i agree that you shouldn't be writing three-ring-bound tomes, but spending a few hours planning out exactly what the thing will _do_ (just the 'what'; not even the 'how') usually teases out problems that you'd only find a few weeks into winging it.
Here's Dave Winer in that WSJ article:
"Microsoft isn't an innovator, and never was. They are always playing catch-up, by design. That's their M.O. They describe their development approach as "chasing tail lights." They aren't interested in markets until they're worth billions, so they let others develop the markets, and have been content to catch-up. This worked well for them in the 80s and through the mid-90s, when they were a more nimble company with stock options that were attractive to bright young people, when Bill G had something to prove, and was current on the latest technology. Maybe it still does work (obviously I have doubts), but it sure isn't innovation, in any usual sense of the word."
Scoble from the same article:
"I agree that they don't do big things that are innovative, and this leads to disconnects as to what innovation is." [Typical ex-microsoftie trying to change the meaning of the word innovation]
Google's dev mantra is "release early, release often". There's an important business reason they do this - to get apps out in front of the customer very early to find out if there's any interest in them at all. Most of the apps are Beta and many of them have horrible bugs. If that makes them gunslingers, then I'll take my chances as a gunslinger.
The problem I have with your last paragraph: "but spending a few hours planning out exactly what the thing will _do_ (just the 'what'; not even the 'how') usually teases out problems that you'd only find a few weeks into winging it" is the following:
Sometimes you don't know what's possible. If you sit down and write an english description for a few hours, you're only drawing on your existing knowledge. I'd rather my developers sit down and write code for 3 hours to see if somethings possible. That way they may come up with a completely original idea.
You're focusing on finding problems with software rather than creating something new and useful and potentially ground-breaking. There's a time for finding problems - it's called QA and it happens after product already exists.
Writing software isn't hard. For a good developer it's just as easy as writing a spec. JUST DO IT!
sure, in your typical web 2.0 app, many things are easy to re-work, but others (e.g. end-to-end unicode support/other i18n issues, scaling, schema design, etc.) are better baked in from the beginning (just ask friendster.) or at least be cognizant of the tradeoffs you're making and budget time to throw away your prototype.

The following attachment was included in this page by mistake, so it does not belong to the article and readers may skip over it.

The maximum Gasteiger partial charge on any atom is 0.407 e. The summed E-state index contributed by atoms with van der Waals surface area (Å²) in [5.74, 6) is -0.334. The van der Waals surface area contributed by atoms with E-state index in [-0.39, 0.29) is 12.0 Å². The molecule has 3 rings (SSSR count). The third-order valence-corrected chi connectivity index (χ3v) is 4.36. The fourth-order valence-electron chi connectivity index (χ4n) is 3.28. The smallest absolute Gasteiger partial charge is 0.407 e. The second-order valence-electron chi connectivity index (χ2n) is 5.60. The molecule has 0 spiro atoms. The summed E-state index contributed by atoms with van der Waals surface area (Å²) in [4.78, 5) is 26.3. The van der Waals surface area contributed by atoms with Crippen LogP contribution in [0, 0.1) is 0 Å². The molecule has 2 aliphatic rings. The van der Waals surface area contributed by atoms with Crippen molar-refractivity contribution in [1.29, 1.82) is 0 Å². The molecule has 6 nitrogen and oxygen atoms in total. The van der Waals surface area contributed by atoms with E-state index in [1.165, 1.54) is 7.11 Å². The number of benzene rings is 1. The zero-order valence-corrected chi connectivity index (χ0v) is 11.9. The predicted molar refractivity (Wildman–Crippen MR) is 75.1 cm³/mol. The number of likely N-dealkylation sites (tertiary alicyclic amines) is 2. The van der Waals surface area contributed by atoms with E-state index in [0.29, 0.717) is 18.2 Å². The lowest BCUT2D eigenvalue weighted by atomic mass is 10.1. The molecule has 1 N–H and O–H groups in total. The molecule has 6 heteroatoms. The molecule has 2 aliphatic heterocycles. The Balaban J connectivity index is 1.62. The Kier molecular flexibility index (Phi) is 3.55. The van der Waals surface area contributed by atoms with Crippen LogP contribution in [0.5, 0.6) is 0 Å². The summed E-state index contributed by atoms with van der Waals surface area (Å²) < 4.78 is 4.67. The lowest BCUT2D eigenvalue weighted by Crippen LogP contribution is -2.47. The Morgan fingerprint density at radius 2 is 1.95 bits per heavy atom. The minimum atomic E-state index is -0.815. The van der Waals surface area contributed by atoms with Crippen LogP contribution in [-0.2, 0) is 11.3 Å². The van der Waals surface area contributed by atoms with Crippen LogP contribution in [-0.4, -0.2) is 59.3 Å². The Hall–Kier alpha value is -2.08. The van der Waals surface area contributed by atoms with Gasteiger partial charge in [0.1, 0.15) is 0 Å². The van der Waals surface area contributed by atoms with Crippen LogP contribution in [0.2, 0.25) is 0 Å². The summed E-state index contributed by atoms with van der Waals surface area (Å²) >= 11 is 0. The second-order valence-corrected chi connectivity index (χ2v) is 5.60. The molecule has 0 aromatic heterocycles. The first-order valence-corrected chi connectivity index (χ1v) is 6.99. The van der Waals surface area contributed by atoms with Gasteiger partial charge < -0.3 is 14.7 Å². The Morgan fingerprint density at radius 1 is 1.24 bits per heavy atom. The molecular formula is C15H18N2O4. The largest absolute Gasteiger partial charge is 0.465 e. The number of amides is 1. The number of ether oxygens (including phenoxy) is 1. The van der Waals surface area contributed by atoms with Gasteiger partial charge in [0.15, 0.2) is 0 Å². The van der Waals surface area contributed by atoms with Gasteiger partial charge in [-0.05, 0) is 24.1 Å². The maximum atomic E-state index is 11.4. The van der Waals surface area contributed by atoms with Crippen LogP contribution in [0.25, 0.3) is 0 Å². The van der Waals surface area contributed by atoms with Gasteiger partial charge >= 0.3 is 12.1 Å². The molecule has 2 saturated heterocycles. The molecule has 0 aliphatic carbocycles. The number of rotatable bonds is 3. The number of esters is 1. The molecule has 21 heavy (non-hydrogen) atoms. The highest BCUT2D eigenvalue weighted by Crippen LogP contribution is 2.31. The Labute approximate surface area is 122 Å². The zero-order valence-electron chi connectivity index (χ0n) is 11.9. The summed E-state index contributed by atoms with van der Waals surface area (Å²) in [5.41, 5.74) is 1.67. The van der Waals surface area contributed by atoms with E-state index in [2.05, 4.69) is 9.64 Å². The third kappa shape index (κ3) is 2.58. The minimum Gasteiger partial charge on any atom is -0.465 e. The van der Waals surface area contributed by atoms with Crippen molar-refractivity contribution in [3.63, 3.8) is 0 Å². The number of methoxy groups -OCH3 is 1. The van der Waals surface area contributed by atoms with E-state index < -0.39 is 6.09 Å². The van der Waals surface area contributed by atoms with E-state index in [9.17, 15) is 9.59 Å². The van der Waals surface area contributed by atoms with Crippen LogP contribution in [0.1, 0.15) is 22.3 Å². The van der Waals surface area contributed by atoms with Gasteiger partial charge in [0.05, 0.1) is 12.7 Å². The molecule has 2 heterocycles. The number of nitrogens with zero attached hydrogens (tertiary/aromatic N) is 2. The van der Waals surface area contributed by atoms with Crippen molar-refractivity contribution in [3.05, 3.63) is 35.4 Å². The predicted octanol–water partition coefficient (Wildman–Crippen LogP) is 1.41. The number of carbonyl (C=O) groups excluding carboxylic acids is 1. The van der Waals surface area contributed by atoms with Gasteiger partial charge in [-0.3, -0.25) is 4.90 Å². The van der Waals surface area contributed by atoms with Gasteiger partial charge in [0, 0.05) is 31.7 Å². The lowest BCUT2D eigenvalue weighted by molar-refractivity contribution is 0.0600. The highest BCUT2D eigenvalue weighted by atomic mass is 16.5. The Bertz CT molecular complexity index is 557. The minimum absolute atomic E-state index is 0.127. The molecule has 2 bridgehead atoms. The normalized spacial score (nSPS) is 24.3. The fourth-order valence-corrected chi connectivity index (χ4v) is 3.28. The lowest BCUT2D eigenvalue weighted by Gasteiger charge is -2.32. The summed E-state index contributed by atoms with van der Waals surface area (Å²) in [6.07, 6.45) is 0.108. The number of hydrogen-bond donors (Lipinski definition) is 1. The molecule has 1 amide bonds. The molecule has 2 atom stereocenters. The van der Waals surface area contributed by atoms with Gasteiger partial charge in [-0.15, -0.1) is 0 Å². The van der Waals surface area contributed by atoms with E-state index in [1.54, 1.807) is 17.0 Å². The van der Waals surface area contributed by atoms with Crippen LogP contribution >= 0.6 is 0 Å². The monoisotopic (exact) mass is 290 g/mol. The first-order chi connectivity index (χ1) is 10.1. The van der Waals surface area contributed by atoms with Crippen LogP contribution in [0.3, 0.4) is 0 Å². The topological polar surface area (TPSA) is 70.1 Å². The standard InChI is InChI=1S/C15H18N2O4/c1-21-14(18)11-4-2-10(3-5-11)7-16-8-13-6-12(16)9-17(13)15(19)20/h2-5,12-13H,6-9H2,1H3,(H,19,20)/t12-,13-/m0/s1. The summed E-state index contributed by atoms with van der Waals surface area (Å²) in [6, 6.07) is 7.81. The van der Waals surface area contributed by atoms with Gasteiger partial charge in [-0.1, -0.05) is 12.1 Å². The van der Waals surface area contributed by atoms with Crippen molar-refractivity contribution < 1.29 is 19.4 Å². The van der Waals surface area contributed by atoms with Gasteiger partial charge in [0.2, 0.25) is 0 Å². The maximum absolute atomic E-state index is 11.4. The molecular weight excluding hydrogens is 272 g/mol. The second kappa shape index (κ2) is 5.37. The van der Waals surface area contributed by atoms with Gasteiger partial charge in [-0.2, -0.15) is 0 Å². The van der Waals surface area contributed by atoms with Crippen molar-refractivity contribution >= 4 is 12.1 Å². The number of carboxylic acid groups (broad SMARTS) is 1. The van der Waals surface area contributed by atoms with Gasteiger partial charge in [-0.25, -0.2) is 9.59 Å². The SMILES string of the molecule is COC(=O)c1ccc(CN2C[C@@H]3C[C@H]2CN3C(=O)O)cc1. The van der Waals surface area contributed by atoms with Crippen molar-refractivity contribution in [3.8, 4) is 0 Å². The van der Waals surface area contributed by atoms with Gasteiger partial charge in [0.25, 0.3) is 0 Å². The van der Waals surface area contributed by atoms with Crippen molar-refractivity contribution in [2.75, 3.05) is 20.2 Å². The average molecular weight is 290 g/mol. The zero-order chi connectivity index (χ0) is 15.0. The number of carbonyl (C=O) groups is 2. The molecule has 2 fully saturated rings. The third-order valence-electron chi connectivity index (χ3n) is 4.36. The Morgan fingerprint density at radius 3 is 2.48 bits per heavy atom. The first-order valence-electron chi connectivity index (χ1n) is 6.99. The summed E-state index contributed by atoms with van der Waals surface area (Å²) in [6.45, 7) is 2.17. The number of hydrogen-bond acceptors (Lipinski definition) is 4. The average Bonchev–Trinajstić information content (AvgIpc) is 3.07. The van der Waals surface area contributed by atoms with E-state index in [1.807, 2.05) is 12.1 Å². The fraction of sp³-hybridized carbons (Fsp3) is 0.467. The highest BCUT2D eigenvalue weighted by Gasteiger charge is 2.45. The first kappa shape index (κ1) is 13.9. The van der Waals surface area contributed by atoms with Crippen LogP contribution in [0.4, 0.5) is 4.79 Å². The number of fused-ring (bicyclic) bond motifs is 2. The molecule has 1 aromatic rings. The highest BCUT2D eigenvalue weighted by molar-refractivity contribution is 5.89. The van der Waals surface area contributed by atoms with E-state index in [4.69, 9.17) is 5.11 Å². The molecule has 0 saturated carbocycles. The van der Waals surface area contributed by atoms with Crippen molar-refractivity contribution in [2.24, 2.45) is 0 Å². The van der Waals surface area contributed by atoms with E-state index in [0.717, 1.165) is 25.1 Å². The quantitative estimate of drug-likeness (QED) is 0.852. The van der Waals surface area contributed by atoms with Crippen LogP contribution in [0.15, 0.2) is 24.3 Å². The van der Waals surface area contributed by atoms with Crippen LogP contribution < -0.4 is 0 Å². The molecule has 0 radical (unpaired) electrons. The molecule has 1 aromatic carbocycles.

also, google and ms have pretty rigorous software engineering processes and tools (hell, they hired GvR just to write a code review tool.) sure, in the early days it was probably looser. but not zero structure whatsoever -- the total free-for-all that "just do it" implies -- hell, even "release early and often" is a kind of software engineering discipline.
there are benefits to cutting corners (i.e. the zero planning implied by "just do it") like getting to market faster for certain kinds of startups (early market feedback, etc.) but these come at a cost later on! i like dharmesh shah's idea of 'technology debt':
and your assertion that QA is something that happens only after a product already exists is equally misguided -- you can save a lot of time overall by thinking early about how to structure and instrument your code to make it easy to test.
if your response is 'well of COURSE you'd think about all these things up front', then that's not really 'just do it', is it :)
3 weeks later we launched an I18N release. Our customers stuck through the whole thing and worked closely with us to make LineBuzz work in their languages and charsets. Here's the story if you're interested:
Many of the I18N issues we solved we only discovered because we had a large group of international users working with us. Things like the shift_jis character set not round-trip mapping to unicode. Not the sort of thing you can anticipate on paper.
If I had to do it again, I'd do it exactly the same way. Next time we may discover that the app is only used by english users and the urgent need is to fix some privacy issues.
Most companies that plan everything out on paper tend to have a large number of non-technical folks. MBA's and the like. When you're building a consumer web business, your business plan is expressed as a piece of technology. So why not just create the technology instead of talking about it. And instead of using english to describe your business, use Ruby or Perl or PHP or Java.
ps: Sorry you feel you're getting trolled.
It's true that his advice does tend towards shrink-wrapped software, where it's not so easy to just go in and fix something after you've had real users testing it. But what you describe is closer to what he'd call "hallway usability testing." That doesn't rule out a spec as a valuable component of the development process.
Anyway, the test for the value of a spec really shouldn't be taken after just 4 months.
Joel is like one of those infamous Lieutenants in Vietnam-- all book learning and zero experience getting people killed-- usually to get fragged by one of their own. Since fragging is uncommon in cubicle farms, Joel still lives.